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Orjan Hulten Orion



by Ian Mann

February 06, 2019


With its blend of European and American influences “Minusgrader” is arguably Orion’s most mainstream album to date and as such is more than capable of reaching out to a broad constituency.

Orjan Hulten Orion


(Artogrush Records OCD-012)

“Minusgrader” is the fourth album release by the group Orion, a quartet led by the Swedish saxophonist and composer Orjan Hulten.

 Hulten first came to my attention as part of a quartet led by the Greek born guitarist and composer Tassos Spiliotopoulos. Spiliotopoulos spent several years living in London, becoming a popular and significant presence on the UK jazz circuit, before moving to Stockholm in 2013. The guitarist wasted little time in immersing himself in the Swedish jazz scene and in 2016 released the superb album “In the North” with his “Swedish Band”, a quartet featuring Hulten, bassist Palle Sollinger and drummer Fredrik Rundqvist. This was Spiliotopoulos’ third album as a leader and his most accomplished recording to date.

Hulten played a big part in that record’s success and was part of the band that Spiliotopoulos brought to the UK for a short tour later in 2016. Having already been impressed by the album I was further delighted by the quartet’s performance at the Queens Head in Monmouth, one of the best gigs that I have ever seen at that venue. The band featured Spiliotopoulos, Hulten, new bassist Filip Augustson and the guitarist’s old friend and sometime boss Asaf Sirkis at the drums.

The success of that tour, and the good impression that Hulten made on it, led to the Swede returning to the UK in 2017 leading his own quartet Orion, featuring Augustson, drummer Peter Danemo and keyboard player Adam Forkelid. This unit have released a series of excellent albums including “Radio In My Head” (2010), “Mr Nobody” (2013) and “Faltrapport” (2016), all on the Swedish Artogrush imprint.

Orion places the emphasis on Hulten’s abilities as a composer.  The group’s pieces tend to have a strong narrative arc and although much of the material is through composed ample space is still left for individual and collective improvisation with Hulten commenting;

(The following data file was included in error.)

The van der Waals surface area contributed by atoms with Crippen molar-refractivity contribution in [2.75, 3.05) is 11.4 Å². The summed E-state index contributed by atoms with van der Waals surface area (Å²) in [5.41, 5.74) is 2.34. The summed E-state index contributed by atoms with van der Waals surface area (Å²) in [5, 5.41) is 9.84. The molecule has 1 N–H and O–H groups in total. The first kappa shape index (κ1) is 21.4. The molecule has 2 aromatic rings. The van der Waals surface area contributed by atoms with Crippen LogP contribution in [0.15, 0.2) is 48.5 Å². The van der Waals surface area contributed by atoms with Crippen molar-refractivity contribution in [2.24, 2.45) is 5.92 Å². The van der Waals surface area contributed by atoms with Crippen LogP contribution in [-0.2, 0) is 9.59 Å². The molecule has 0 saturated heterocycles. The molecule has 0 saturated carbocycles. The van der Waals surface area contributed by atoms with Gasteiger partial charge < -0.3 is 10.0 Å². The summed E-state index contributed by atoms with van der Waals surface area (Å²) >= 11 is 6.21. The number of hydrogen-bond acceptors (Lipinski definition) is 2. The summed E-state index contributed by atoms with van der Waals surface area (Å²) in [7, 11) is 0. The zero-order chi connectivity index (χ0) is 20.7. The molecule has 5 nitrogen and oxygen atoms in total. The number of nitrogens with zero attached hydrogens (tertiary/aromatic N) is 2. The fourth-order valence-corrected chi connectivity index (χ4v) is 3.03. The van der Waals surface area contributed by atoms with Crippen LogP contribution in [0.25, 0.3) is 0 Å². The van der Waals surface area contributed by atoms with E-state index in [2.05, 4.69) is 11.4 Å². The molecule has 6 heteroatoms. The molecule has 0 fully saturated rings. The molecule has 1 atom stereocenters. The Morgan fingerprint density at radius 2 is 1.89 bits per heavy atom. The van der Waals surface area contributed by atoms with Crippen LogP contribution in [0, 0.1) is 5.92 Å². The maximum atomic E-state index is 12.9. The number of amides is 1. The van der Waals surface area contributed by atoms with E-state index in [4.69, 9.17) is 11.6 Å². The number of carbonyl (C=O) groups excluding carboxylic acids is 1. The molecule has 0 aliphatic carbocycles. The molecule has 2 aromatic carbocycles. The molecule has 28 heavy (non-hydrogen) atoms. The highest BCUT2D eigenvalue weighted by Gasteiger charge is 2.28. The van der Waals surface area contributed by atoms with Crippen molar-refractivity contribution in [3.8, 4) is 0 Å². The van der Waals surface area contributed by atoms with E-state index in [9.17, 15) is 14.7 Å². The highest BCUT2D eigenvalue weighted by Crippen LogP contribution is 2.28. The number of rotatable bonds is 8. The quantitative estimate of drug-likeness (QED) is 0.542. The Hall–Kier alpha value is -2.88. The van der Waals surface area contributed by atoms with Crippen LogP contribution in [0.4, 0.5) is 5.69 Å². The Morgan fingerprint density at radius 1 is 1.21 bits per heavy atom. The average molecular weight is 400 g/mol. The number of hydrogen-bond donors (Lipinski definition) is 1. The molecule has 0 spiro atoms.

“The mission with Orion is to be able to write music without limits and perform together with musicians that have the same goal. The challenge is to compose, but not compose too much, to leave a lot of space for the band to explore and contribute to with our personalities.”

“Minusgrader” introduces a new version of Orion with Hulten, Augustson and Danemo joined by pianist Torbjorn Gulz who replaces Adam Forkelid, who had appeared on the band’s first three albums. Gulz’s arrival also heralds a more democratic version of the band with compositional duties now being distributed more evenly around the members of the group. With one or two exceptions the focus previously had very much been on Hulten’s own writing.

“Minusgrader”, meaning “minus degrees” or “freezing weather”, takes its title from a poem by the great Swedish poet Thomas Transtromer (1931 – 2015). A piano player himself Transtromer’s work has inspired many Scandinavian musicians, notably the Norwegian saxophonist and composer Jan Garbarek on his 1985 album release “It’s OK to Listen to the Gray Voice” (ECM Records).

Despite the input of four individual composers Orion has a distinctive group sound that features strong melodic themes, sometimes influenced by Scandinavian folk music,  combined with classically inspired harmonies and a jazz centred command of improvisation drawn from the American jazz tradition.  Orion’s music is sometimes complex but is always evocative, with each piece giving a sense of telling a story.